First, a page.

This collaboration with the American Cancer Society builds on other Aetna initiatives to educate women about the importance of mammography screening, especially in minority populations. In a separate initiative, Aetna uses voluntary self-reported data on race and ethnicity combined with claims data to identify Latina and African American women who have not had their annual screening mammogram. Aetna reaches out to these members either with targeted telephone calls by a bilingual nurse case manager or educational mailings in English and Spanish. Aetna’s outreach stresses the importance of mammography screening, discusses the risk of breast cancer to Latina and African American women, and offers suggestions on how to find a mammography center. Last year, Aetna was awarded the prestigious "Recognizing Innovation in Multicultural Health Care Award" by the National Committee for Quality Assurance (NCQA) for this program.

Additional Outreach
In addition to posting this video to the American Cancer Society and Aetna websites, Aetna will mail a targeted message to approximately 320,000 female members who have not had a mammogram in the past year. This reminder, which will be distributed in April and asks women to "Take time for yourself" around the Mother’s Day holiday; points members to the new video; provides a toll-free number (1-800-227-2345) where members can request a free breast cancer information packet from the Society; and encourages women to schedule a mammogram during the month of May.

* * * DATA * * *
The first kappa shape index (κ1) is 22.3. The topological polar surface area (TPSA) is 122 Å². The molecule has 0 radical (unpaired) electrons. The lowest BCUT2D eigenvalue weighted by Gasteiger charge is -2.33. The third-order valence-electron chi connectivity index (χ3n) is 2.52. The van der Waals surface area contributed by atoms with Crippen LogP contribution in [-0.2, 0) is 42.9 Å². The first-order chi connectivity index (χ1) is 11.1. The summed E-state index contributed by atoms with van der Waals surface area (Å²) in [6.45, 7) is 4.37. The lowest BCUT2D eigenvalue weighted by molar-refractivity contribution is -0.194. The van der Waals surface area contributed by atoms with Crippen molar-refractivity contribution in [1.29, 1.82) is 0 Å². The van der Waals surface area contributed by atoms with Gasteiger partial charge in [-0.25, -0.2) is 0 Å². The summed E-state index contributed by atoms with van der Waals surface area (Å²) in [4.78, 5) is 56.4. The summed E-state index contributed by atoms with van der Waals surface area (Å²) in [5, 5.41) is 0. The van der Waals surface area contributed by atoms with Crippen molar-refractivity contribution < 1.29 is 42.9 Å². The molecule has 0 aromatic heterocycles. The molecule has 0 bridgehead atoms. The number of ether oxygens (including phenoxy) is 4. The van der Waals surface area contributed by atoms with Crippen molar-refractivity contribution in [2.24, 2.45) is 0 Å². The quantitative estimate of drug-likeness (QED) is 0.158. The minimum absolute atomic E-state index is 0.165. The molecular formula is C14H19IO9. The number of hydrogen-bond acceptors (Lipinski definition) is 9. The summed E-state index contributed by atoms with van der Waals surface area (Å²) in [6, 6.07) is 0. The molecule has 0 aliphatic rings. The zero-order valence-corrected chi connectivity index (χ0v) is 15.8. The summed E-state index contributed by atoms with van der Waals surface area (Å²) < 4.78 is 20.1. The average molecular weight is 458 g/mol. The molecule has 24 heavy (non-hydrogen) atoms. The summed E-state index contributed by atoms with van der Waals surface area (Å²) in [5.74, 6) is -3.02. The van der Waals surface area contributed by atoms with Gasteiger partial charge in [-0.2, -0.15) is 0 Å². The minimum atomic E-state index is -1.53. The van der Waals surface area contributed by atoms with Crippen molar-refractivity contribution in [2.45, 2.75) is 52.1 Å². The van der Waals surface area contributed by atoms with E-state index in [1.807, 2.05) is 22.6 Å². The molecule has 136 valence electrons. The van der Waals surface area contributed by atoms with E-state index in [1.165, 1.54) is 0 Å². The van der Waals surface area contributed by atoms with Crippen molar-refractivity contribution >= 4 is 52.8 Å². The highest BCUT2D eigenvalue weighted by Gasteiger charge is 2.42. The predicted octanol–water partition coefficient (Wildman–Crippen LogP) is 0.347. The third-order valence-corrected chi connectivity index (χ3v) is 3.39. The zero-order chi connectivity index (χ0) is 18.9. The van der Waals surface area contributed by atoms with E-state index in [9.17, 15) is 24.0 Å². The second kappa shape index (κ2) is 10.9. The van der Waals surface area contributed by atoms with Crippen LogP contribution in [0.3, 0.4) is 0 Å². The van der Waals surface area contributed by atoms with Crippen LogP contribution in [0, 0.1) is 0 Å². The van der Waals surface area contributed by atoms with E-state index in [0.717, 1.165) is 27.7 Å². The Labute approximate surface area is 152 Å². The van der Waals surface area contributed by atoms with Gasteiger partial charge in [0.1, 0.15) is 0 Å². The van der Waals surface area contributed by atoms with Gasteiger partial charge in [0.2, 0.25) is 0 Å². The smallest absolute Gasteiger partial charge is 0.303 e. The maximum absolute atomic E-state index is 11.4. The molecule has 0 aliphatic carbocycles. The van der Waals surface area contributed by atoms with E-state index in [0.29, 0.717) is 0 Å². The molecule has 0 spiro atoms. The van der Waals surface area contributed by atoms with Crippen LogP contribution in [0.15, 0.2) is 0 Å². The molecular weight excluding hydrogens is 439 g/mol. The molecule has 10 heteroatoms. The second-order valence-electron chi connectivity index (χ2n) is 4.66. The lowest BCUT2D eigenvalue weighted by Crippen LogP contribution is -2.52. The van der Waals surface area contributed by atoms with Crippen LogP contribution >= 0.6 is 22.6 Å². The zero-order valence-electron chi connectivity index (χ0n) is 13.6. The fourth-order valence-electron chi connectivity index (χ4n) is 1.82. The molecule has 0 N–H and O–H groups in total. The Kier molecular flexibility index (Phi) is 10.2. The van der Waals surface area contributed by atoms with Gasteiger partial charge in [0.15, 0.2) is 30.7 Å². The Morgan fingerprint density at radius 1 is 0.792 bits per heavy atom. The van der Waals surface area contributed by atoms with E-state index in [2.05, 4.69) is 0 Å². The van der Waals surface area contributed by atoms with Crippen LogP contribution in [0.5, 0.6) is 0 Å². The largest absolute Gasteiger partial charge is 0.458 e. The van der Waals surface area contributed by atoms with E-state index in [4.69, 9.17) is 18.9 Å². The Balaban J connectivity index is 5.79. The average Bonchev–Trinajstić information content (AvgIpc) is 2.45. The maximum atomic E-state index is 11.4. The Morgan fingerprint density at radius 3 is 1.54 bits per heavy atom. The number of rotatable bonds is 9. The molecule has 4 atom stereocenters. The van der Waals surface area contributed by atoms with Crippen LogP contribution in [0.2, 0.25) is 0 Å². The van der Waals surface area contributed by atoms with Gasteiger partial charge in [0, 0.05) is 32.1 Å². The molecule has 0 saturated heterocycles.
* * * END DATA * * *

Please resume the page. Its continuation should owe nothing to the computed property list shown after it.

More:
In recognition of the valuable role that doctors can play in encouraging their patients to get screened on a regular basis, Aetna also has developed a mammogram reminder display with tear-off notes that physicians can use in their office. The materials, which will be sent to almost 21,000 Ob/Gyn offices around the country, will help expand the promotion of this important message beyond Aetna members.

"This is information every woman should be aware of," Dr. Armstrong said. "We hope that if women don’t hear this message on their own, their doctors will talk with them about the role of mammograms in the early detection of breast cancer."

About Aetna
Aetna is one of the nation’s leading diversified health care benefits companies, serving approximately 37.3 million people with information and resources to help them make better informed decisions about their health care. Aetna offers a broad range of traditional and consumer-directed health insurance products and related services, including medical, pharmacy, dental, behavioral health, group life and disability plans, and medical management capabilities and health care management services for Medicaid plans. Our customers include employer groups, individuals, college students, part-time and hourly workers, health plans, governmental units, government-sponsored plans, labor groups and expatriates.